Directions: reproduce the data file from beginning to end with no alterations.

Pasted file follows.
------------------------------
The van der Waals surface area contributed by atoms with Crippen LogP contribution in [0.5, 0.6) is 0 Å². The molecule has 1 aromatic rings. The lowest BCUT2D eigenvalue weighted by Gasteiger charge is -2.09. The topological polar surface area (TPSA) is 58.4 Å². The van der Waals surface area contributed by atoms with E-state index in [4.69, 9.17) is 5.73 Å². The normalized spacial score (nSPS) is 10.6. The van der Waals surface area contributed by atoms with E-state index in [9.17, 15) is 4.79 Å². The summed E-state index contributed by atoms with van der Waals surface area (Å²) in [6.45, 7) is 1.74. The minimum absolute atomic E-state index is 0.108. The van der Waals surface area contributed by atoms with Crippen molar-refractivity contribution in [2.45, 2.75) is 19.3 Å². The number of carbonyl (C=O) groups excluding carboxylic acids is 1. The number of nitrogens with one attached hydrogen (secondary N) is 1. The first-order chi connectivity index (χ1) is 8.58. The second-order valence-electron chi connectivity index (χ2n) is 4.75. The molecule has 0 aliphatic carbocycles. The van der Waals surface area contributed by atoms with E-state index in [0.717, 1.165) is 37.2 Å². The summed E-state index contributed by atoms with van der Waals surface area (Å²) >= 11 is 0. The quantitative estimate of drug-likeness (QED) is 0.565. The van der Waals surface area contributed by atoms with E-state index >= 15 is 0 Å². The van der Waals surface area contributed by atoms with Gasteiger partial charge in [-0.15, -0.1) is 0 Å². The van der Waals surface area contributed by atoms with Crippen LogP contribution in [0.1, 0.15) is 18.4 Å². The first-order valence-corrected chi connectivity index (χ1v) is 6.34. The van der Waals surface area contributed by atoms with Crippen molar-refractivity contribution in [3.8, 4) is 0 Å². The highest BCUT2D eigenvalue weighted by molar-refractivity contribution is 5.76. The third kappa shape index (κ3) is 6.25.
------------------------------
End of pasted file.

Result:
The van der Waals surface area contributed by atoms with Crippen LogP contribution in [0.5, 0.6) is 0 Å². The molecule has 1 aromatic rings. The lowest BCUT2D eigenvalue weighted by Gasteiger charge is -2.09. The topological polar surface area (TPSA) is 58.4 Å². The van der Waals surface area contributed by atoms with E-state index in [4.69, 9.17) is 5.73 Å². The normalized spacial score (nSPS) is 10.6. The van der Waals surface area contributed by atoms with E-state index in [9.17, 15) is 4.79 Å². The summed E-state index contributed by atoms with van der Waals surface area (Å²) in [6.45, 7) is 1.74. The minimum absolute atomic E-state index is 0.108. The van der Waals surface area contributed by atoms with Crippen molar-refractivity contribution in [2.45, 2.75) is 19.3 Å². The number of carbonyl (C=O) groups excluding carboxylic acids is 1. The number of nitrogens with one attached hydrogen (secondary N) is 1. The first-order chi connectivity index (χ1) is 8.58. The second-order valence-electron chi connectivity index (χ2n) is 4.75. The molecule has 0 aliphatic carbocycles. The van der Waals surface area contributed by atoms with E-state index in [0.717, 1.165) is 37.2 Å². The summed E-state index contributed by atoms with van der Waals surface area (Å²) >= 11 is 0. The quantitative estimate of drug-likeness (QED) is 0.565. The van der Waals surface area contributed by atoms with E-state index >= 15 is 0 Å². The van der Waals surface area contributed by atoms with Gasteiger partial charge in [-0.15, -0.1) is 0 Å². The van der Waals surface area contributed by atoms with Crippen LogP contribution in [0.1, 0.15) is 18.4 Å². The first-order valence-corrected chi connectivity index (χ1v) is 6.34. The van der Waals surface area contributed by atoms with Crippen molar-refractivity contribution in [3.8, 4) is 0 Å². The highest BCUT2D eigenvalue weighted by molar-refractivity contribution is 5.76. The third kappa shape index (κ3) is 6.25.